Summary of The Adventures of Huckleberry Finn

Adventures of Huckleberry Finn is one of the most famous novels by the American writer Mark Twain, first published in 1855, thanks to the work of Chatto & Windus.

About The Adventures of Huckleberry Finn

Considered the sequel to Mark Twain’s great novel, The Adventures of Tom Sawyer (1876), Huckleberry Finn – as this story is also known – is also understood as one of the great American novels, in which its author manages to expose the majesty of the American landscape while using the passing of the Mississippi, to delve deeper into the southern society of the nineteenth century, to show an X-ray of how this collective assumed issues such as racism, childhood, family or slavery, as well as other great universal themes such as humanity, childhood, faith and superstition, and especially Friendship.

However, in Huckleberry Finn, these human and sociological themes are approached by the author from a certain pessimistic perspective, which is quite different from a certain joy and hope that had characterized his previous works. In this way, Huckleberry Finn will also constitute the first work or the beginning work to a slightly darker stage for Mark Twain, who since then began to construct stories in which his rather diminished faith in Humanity became evident.

Summary of The Adventures of Huckleberry Finn

As for the content of this novel by Mark Twain, it can basically be said that it is the story of the journey made by Huckleberry and his friend Jim, a fugitive slave from the previous story of the author The Adventures of Tom Sawyer, through the Mississippi River, to Ohio, a state where slavery has been abolished for that moment, and is raised as a hope of new life for the adventurers, who also and Liberty, seek to forget forever their pasts, and really start a new life.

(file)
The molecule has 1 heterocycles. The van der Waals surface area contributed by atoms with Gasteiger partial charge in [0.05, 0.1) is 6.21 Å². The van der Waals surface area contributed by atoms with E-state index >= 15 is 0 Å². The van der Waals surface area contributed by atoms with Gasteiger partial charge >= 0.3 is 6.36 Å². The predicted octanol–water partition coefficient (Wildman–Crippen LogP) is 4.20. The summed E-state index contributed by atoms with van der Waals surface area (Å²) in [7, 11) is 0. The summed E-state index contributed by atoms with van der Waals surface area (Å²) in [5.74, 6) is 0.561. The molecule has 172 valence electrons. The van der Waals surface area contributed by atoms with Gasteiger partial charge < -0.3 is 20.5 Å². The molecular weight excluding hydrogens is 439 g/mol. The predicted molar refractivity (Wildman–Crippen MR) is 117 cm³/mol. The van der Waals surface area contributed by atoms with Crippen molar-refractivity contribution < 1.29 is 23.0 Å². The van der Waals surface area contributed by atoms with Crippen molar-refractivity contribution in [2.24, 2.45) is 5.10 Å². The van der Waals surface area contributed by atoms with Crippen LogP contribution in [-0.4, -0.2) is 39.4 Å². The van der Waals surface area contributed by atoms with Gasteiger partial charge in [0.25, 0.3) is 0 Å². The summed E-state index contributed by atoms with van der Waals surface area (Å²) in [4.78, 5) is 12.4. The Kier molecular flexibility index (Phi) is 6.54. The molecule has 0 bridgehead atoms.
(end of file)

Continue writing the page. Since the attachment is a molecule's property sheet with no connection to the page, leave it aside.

In this way, Mark Twain makes a real sequel to The Adventures of Tom Sawyer, starting Huckleberry Finn with a chronology that allows the reader to know all the facts that happened just after the previous story ends. Thus, the author takes a moment to tell how Huck (Huckleberry Finn) and his best friend Tom Sawyer have given life to their idea of becoming great thieves, and have even created their own band, an activity that combines with their games and adventures.

Tom Sawyer’s Adventures shows how this boy is lucky enough to be under the protection of the widow Douglas, whom he continues to enjoy during the development of Hucleberry Finn. However, this second boy, Huck, has not had such a good fate. In fact, his fate is cut short when his evil father suddenly appears, forcing him to live in an ugly house on the banks of the Mississippi River, where he is forced to live against his will.

However, Huck will not resign himself to remain in captivity, so he decides to build a raft with his own hands, and surrender to the current of the river to go towards his Freedom. During the first stages of this new adventure he meets Jim, a runaway slave, with whom Huck is a friend, and with whom he decides to set off on his escape adventure to Ohio.

However, although it may seem like a quiet journey, downstream, in reality this will be a journey full of dangers and adventures, which will be circumvented by these two adventurers, driven by the promise of Freedom. However, towards the end of the work, a major setback will make the journey of Huck and Jim endangered, until another of his great friends comes to their aid: the adventurer Tom Sawyer, who saves the plans of these travelers.

Image: portrait of Mark Twain, author of The Adventures of Huckleberry Finn / Source:

Summary of The Adventures of Huckleberry Finn
Source: Education  
October 26, 2019

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